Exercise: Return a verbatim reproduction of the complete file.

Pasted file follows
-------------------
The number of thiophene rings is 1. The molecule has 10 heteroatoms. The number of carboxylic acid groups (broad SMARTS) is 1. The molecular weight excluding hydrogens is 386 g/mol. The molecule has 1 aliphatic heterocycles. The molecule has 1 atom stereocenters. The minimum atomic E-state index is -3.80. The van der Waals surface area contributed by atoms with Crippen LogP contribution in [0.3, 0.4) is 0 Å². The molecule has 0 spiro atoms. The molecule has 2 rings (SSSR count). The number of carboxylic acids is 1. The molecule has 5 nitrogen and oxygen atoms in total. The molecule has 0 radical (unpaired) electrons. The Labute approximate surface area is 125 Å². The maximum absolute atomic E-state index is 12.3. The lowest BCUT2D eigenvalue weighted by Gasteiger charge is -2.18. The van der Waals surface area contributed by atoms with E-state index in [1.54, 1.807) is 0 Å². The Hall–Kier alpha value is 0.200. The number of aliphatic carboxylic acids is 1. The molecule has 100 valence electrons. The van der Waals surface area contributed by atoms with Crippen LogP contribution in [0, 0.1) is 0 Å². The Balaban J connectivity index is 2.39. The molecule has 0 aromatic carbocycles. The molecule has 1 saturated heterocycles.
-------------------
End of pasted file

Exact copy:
The number of thiophene rings is 1. The molecule has 10 heteroatoms. The number of carboxylic acid groups (broad SMARTS) is 1. The molecular weight excluding hydrogens is 386 g/mol. The molecule has 1 aliphatic heterocycles. The molecule has 1 atom stereocenters. The minimum atomic E-state index is -3.80. The van der Waals surface area contributed by atoms with Crippen LogP contribution in [0.3, 0.4) is 0 Å². The molecule has 0 spiro atoms. The molecule has 2 rings (SSSR count). The number of carboxylic acids is 1. The molecule has 5 nitrogen and oxygen atoms in total. The molecule has 0 radical (unpaired) electrons. The Labute approximate surface area is 125 Å². The maximum absolute atomic E-state index is 12.3. The lowest BCUT2D eigenvalue weighted by Gasteiger charge is -2.18. The van der Waals surface area contributed by atoms with E-state index in [1.54, 1.807) is 0 Å². The Hall–Kier alpha value is 0.200. The number of aliphatic carboxylic acids is 1. The molecule has 100 valence electrons. The van der Waals surface area contributed by atoms with Crippen LogP contribution in [0, 0.1) is 0 Å². The Balaban J connectivity index is 2.39. The molecule has 0 aromatic carbocycles. The molecule has 1 saturated heterocycles.